Board approves new undergraduate majors, sets room and meal plan rates

BGSU continues its commitment to delivering additional academic programs in response to high-demand fields, and to providing an educational experience that is both affordable and prepares students for rewarding careers. The board of trustees at its Feb. 19 meeting approved three new undergraduate majors, plus residence hall and meal plan rates for fiscal year 2017.

The new major within the Bachelor of Science degree is forensic science; and the new majors within the Bachelor of Arts degree are biological sciences and in philosophy, politics, economics and law (PPEL).

“These are all exciting new programs that build on the University’s strengths and position our students for not only current but also emerging careers,” said David Levey, chair of the board.

The new major in forensic science builds upon the University’s recent addition of forensic science specializations in three undergraduate degree programs: criminal justice (criminal examination), biological sciences and chemistry. It represents ongoing collaborations between the Colleges of Health and Human Services and Arts & Sciences on forensic science curriculum. The focus is to prepare students to apply scientific principles to forensic evidence.

Common to all will be graduates who have the ability to think critically and analyze complex data for the benefit of the criminal justice system, apply diverse information to solve problems, and utilize laboratory skills to exacting standards to aid in solving crimes.

Further adding to the University’s strength in the area of forensics, the trustees in December 2015 approved a master of science in forensic science, designed primarily for working professionals in the field and again aimed at filling the growing demand for practitioners with the technical and legal skills to work effectively.

BGSU’s forensic programs are also strengthened by an academic partnership with the Bureau of Criminal Investigation laboratory on the University’s campus. It is one of the only partnerships of its kind in the country.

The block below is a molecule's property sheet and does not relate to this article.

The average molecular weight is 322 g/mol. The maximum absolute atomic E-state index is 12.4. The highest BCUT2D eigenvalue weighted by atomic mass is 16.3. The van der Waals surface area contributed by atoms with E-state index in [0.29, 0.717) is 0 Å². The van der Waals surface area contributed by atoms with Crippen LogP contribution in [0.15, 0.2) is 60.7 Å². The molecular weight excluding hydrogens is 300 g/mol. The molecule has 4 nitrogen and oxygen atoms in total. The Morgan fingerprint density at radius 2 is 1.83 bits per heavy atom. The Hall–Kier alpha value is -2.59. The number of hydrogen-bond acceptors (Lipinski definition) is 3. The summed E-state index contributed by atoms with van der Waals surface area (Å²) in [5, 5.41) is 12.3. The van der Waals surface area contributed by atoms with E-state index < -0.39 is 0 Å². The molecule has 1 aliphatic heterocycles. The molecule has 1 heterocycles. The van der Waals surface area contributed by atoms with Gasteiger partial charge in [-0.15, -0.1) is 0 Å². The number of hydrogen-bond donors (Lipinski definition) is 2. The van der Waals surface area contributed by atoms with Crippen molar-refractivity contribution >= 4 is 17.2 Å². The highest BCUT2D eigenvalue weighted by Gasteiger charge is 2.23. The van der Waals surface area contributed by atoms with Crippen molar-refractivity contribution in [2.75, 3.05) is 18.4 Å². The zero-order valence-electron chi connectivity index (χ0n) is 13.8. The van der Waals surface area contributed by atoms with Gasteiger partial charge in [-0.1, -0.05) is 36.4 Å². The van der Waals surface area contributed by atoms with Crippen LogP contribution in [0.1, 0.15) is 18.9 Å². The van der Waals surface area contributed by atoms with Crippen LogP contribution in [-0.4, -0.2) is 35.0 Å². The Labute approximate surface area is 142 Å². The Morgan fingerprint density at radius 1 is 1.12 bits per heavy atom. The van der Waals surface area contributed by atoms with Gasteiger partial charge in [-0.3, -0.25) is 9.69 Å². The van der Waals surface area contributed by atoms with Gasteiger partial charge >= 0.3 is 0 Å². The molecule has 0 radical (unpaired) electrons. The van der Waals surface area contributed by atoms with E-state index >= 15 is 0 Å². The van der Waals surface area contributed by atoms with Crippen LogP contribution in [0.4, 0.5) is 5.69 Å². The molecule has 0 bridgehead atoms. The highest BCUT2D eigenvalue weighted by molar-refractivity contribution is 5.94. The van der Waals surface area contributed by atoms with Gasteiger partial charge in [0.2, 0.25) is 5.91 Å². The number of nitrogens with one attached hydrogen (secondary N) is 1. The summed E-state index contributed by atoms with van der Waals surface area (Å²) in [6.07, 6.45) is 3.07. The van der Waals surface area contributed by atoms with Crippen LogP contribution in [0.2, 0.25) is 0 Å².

Second, the versatile new PPEL major provides an integrated, interdisciplinary curriculum that will prepare students to work in law, medical ethics, philosophy and in international positions.

In addition to the foundational courses, PPEL students will follow one of three tracks: law, ethics and policy, or national and international perspectives.

Modeled on Oxford University’s longstanding program, PPEL teaches students to think critically about the relationships between different social institutions — political, legal, social and economic — and to understand their historical and moral backgrounds. Graduates will be equipped to solve challenges that require a multipronged approach.

The third major approved also expands students’ career possibilities. The new biological sciences major in the bachelor of arts degree will complement the existing bachelor of science in biology but replaces the required advanced mathematics, physics and chemistry requirements with additional courses in social sciences and the arts and humanities.

The major will enable more students with a strong interest in biology to prepare for jobs in the field. Other institutions have already begun offering this option, so credits will transfer for students who wish to transfer to BGSU or to go on to advanced degrees elsewhere, the board heard.

Under the new room and meal rates approved by the board, BGSU will maintain its position as the lowest in overall cost of the “four corner” Ohio public universities, Kent State, Ohio University and Ohio State University.

In setting room rates for the next fiscal year, the board took into account changes to campus student housing such as the new Greek housing that will open fall semester. For several years, Residence Life has utilized a tiered system for room rates that aligns type of room with cost, ranging from Tier 1, with basic rooms in Harshman, Kohl, Kreischer and McDonald halls, to Tier 4 premium rooms in residences such as Centennial Hall and Falcon Heights.

The new formula reduces the tiers to three and includes the new Greek housing at the top tier. Tier 2 includes Conklin, Founders and Offenhauer halls.

Room rates will increase an average of 2.4 percent, the increase for a Tier 1 standard double room. That rate will go from $2,660 in FY 2016 to $2,725 in FY 2017.

Meal plan rates will increase by an average of 2.5 percent, including the Bronze plan, which is the most popular and the one used by the Ohio Board of Regents as a point of comparison. That plan will now cost $1,600 per semester, an average weekly increase of $2.44.

The increase was necessitated by rising labor, benefits and operational costs.

In other business, the trustees voted to award an honorary doctorate of business administration for Maribeth Rahe, a 1970 alumna. Referred to as the first woman to shatter the “glass ceiling,” Rahe has had a distinguished career in financial services and in 1997 was named by Forbes magazine as one of five top woman executives in the Fortune 500. Vanity Fair in 1998 featured her as one of America’s most influential women. She will be presented her honorary degree at May commencement.